The chief of the Philippines central bank has warned over the risks of growing cryptocurrency use in the country.
On Monday, The Philippine Star quoted Benjamin Diokno, governor of the Bangko Sentral ng Pilipinas, as saying his institution would continue to address the use of cryptocurrencies, especially given the tech’s potential use in the funding of terrorism.
Crypto wallet provider Coins.ph has partnered with U.S. financial service company Western Union to enhance cross-border transfers to the Philippines.
The partnership will grant over 5 million Coins.
Money transfer giant Western Union has teamed up with blockchain startup Coins.ph to enable residents of the Philippines to more easily receive cash remittances.
The newly inked deal will see both international and domestic payments made via Western Union’s network arrive directly into the digital wallets held by Coins.ph’s “over 5 million” users, the startup announced late last week.
Ant Financial, the payment affiliate of Chinese e-commerce giant Alibaba, has launched a blockchain-based cross-border settlement service for consumers.
According to a local news report, Ant Financial announced the blockchain remittance service at a press conference in Hong Kong on Monday, saying it will initially be rolled out for consumers sending funds between Hong Kong and the Philippines.
Rural banks in the Philippines are looking to adopt blockchain technology in bid to improve financial inclusion for local residents.
According to a report by the Philippine Information Agency on Wednesday, the initiative – dubbed Project i2i – is led by the Union Bank of the Philippines, one of the country’s largest banking institutions, and will use the Kaleido blockchain platform developed by the ethereum startup ConsenSys.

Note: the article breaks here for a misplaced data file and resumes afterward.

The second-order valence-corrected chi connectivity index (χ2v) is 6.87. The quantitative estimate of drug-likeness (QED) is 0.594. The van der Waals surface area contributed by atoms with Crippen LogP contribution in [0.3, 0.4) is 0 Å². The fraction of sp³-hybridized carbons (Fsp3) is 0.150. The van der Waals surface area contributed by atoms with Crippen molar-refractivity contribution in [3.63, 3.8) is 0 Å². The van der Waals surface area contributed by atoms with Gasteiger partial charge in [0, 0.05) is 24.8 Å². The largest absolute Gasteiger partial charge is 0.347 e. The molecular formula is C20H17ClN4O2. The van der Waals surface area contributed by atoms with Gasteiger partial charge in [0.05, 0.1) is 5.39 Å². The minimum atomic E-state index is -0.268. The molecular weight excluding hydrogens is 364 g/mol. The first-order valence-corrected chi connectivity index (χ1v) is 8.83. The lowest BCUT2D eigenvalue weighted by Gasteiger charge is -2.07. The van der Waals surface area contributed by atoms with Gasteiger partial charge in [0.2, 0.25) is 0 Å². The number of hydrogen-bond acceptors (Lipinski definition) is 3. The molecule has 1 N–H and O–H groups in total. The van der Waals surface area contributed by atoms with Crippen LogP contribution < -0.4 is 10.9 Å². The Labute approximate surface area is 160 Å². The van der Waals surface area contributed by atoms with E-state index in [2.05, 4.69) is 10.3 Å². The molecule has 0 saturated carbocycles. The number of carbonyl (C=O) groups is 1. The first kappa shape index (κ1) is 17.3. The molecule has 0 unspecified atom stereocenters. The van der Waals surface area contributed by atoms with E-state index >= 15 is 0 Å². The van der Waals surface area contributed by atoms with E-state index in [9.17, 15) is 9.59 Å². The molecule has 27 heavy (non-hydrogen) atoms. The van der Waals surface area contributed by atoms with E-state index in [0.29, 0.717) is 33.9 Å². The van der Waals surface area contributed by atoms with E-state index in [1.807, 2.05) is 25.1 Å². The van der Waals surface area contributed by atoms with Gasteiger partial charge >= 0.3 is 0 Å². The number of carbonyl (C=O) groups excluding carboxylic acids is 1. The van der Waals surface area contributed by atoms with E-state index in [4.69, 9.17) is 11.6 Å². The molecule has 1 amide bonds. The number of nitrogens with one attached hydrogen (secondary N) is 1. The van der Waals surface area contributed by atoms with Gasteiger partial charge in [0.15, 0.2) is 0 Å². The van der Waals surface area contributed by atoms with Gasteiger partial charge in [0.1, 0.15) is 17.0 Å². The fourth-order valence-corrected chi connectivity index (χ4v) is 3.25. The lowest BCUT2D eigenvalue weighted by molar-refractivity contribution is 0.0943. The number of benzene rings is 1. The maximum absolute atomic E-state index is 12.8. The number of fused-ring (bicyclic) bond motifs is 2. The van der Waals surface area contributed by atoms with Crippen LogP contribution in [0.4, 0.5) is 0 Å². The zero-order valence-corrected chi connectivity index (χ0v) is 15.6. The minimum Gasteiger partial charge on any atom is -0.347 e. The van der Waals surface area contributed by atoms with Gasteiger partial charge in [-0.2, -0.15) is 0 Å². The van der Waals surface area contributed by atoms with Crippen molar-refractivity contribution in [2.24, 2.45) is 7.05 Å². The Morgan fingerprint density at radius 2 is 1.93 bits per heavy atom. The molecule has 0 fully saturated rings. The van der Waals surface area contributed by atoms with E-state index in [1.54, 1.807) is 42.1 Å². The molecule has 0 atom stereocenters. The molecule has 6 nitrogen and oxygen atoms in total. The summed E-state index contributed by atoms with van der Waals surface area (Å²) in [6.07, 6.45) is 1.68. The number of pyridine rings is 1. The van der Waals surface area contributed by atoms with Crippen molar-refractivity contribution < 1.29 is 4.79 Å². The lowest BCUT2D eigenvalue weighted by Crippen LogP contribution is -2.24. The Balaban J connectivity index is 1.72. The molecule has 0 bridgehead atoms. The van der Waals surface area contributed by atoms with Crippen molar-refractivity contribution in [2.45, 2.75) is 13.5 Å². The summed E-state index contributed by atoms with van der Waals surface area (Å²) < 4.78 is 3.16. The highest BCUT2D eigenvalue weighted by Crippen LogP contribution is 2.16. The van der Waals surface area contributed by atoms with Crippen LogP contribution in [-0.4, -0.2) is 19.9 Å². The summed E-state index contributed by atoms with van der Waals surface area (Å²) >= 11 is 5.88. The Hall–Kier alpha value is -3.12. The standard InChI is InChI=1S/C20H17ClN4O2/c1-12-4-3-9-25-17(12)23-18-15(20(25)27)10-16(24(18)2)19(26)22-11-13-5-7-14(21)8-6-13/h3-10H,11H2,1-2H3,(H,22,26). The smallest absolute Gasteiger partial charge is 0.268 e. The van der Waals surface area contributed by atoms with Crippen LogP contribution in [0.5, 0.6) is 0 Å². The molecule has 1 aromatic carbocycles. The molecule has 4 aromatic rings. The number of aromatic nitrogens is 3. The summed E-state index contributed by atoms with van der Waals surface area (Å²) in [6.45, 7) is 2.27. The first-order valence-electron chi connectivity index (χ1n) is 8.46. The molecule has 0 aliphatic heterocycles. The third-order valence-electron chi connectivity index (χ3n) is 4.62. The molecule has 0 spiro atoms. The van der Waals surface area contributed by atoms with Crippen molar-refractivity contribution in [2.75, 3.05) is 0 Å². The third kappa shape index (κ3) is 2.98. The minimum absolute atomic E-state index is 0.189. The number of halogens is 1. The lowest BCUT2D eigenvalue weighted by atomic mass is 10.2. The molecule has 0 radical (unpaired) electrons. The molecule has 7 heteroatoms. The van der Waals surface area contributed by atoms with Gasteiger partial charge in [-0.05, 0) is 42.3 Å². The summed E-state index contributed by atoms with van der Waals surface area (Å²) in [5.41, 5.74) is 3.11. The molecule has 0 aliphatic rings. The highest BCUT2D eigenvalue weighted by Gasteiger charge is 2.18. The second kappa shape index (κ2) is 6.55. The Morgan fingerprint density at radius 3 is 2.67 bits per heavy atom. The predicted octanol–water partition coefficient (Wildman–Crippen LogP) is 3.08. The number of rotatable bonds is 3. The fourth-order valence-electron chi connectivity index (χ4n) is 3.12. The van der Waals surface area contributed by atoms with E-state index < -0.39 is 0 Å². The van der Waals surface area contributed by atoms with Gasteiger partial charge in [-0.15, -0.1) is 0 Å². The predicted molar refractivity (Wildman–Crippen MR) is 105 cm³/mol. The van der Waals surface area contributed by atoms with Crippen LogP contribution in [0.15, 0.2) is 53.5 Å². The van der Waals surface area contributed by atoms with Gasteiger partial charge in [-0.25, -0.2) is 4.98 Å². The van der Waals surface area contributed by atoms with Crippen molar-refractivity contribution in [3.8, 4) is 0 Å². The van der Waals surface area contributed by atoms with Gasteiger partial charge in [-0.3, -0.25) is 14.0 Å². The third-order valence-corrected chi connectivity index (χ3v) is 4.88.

An increasing number of countries are looking at the cryptocurrency space, with three national governments launching efforts to regulate and examine projects in the last two weeks. – with a particular focus on tax policy.
As might be expected, some jurisdictions – especially in the Asian market – have moved to clarify the rules that crypto-traders must follow when reporting their gains or losses. And while some of those are in the earliest stages, the developments suggest that government officials want to clear the air of any doubt that may be felt by those working in the space – and who might bring their business to those areas.
A Philippines lawmaker is seeking to speed up the passage of legislation that would increase the penalties for crimes involving cryptocurrencies.
Leila M. de Lima, a Philippines’ opposition senator, urged her colleagues in the legislative house on Monday to allow “swift passage” of bills she has previously introduced that propose raising the penalties for crypto crimes to one degree higher than currently.
Regulators in the Philippines are considering new rules for cryptocurrency exchanges and initial coin offerings (ICOs).
Speaking at a news conference on Tuesday, the country’s Securities and Exchange Commission (SEC) commissioner Emilio Aquino said that his agency could class ICO offerings as “possible securities” under the Securities Regulation Code, a Manila Times report said.